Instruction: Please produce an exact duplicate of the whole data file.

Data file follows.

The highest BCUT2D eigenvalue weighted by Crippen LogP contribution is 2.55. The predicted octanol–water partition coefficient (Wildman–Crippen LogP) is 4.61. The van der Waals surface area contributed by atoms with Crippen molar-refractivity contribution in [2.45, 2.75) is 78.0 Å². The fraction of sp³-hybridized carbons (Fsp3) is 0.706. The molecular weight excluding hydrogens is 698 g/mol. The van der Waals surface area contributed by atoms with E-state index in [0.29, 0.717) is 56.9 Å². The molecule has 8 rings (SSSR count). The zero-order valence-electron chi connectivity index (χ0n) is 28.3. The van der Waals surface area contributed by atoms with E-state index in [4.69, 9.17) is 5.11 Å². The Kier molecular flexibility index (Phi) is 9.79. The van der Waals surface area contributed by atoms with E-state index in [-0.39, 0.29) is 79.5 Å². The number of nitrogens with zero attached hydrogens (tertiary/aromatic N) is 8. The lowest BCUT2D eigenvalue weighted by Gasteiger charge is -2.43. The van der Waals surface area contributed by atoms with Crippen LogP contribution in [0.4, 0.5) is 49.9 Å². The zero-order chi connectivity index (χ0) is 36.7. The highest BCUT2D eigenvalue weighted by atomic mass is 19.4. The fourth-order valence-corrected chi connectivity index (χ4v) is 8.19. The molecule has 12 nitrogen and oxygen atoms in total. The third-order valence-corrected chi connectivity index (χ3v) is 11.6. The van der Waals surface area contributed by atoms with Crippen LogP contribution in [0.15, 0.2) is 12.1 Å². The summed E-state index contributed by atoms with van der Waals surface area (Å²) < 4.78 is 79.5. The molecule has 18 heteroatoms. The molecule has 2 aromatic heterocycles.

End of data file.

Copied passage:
The highest BCUT2D eigenvalue weighted by Crippen LogP contribution is 2.55. The predicted octanol–water partition coefficient (Wildman–Crippen LogP) is 4.61. The van der Waals surface area contributed by atoms with Crippen molar-refractivity contribution in [2.45, 2.75) is 78.0 Å². The fraction of sp³-hybridized carbons (Fsp3) is 0.706. The molecular weight excluding hydrogens is 698 g/mol. The van der Waals surface area contributed by atoms with E-state index in [0.29, 0.717) is 56.9 Å². The molecule has 8 rings (SSSR count). The zero-order valence-electron chi connectivity index (χ0n) is 28.3. The van der Waals surface area contributed by atoms with E-state index in [4.69, 9.17) is 5.11 Å². The Kier molecular flexibility index (Phi) is 9.79. The van der Waals surface area contributed by atoms with E-state index in [-0.39, 0.29) is 79.5 Å². The number of nitrogens with zero attached hydrogens (tertiary/aromatic N) is 8. The lowest BCUT2D eigenvalue weighted by Gasteiger charge is -2.43. The van der Waals surface area contributed by atoms with Crippen LogP contribution in [0.4, 0.5) is 49.9 Å². The zero-order chi connectivity index (χ0) is 36.7. The highest BCUT2D eigenvalue weighted by atomic mass is 19.4. The fourth-order valence-corrected chi connectivity index (χ4v) is 8.19. The molecule has 12 nitrogen and oxygen atoms in total. The third-order valence-corrected chi connectivity index (χ3v) is 11.6. The van der Waals surface area contributed by atoms with Crippen LogP contribution in [0.15, 0.2) is 12.1 Å². The summed E-state index contributed by atoms with van der Waals surface area (Å²) < 4.78 is 79.5. The molecule has 18 heteroatoms. The molecule has 2 aromatic heterocycles.